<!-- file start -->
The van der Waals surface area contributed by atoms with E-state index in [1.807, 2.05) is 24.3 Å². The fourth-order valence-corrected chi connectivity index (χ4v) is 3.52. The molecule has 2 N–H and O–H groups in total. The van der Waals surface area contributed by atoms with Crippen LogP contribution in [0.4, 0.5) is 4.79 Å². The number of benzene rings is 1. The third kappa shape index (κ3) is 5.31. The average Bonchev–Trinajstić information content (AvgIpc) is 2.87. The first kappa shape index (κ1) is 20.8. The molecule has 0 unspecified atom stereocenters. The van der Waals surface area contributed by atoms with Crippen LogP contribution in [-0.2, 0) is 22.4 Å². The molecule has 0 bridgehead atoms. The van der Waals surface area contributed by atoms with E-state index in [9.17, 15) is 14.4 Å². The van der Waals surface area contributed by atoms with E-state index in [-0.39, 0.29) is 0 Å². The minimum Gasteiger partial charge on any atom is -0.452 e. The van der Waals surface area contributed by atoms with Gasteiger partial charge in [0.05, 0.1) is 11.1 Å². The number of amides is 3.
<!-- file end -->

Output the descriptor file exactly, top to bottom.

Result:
The van der Waals surface area contributed by atoms with E-state index in [1.807, 2.05) is 24.3 Å². The fourth-order valence-corrected chi connectivity index (χ4v) is 3.52. The molecule has 2 N–H and O–H groups in total. The van der Waals surface area contributed by atoms with Crippen LogP contribution in [0.4, 0.5) is 4.79 Å². The number of benzene rings is 1. The third kappa shape index (κ3) is 5.31. The average Bonchev–Trinajstić information content (AvgIpc) is 2.87. The first kappa shape index (κ1) is 20.8. The molecule has 0 unspecified atom stereocenters. The van der Waals surface area contributed by atoms with Crippen LogP contribution in [-0.2, 0) is 22.4 Å². The molecule has 0 bridgehead atoms. The van der Waals surface area contributed by atoms with E-state index in [9.17, 15) is 14.4 Å². The van der Waals surface area contributed by atoms with E-state index in [-0.39, 0.29) is 0 Å². The minimum Gasteiger partial charge on any atom is -0.452 e. The van der Waals surface area contributed by atoms with Gasteiger partial charge in [0.05, 0.1) is 11.1 Å². The number of amides is 3.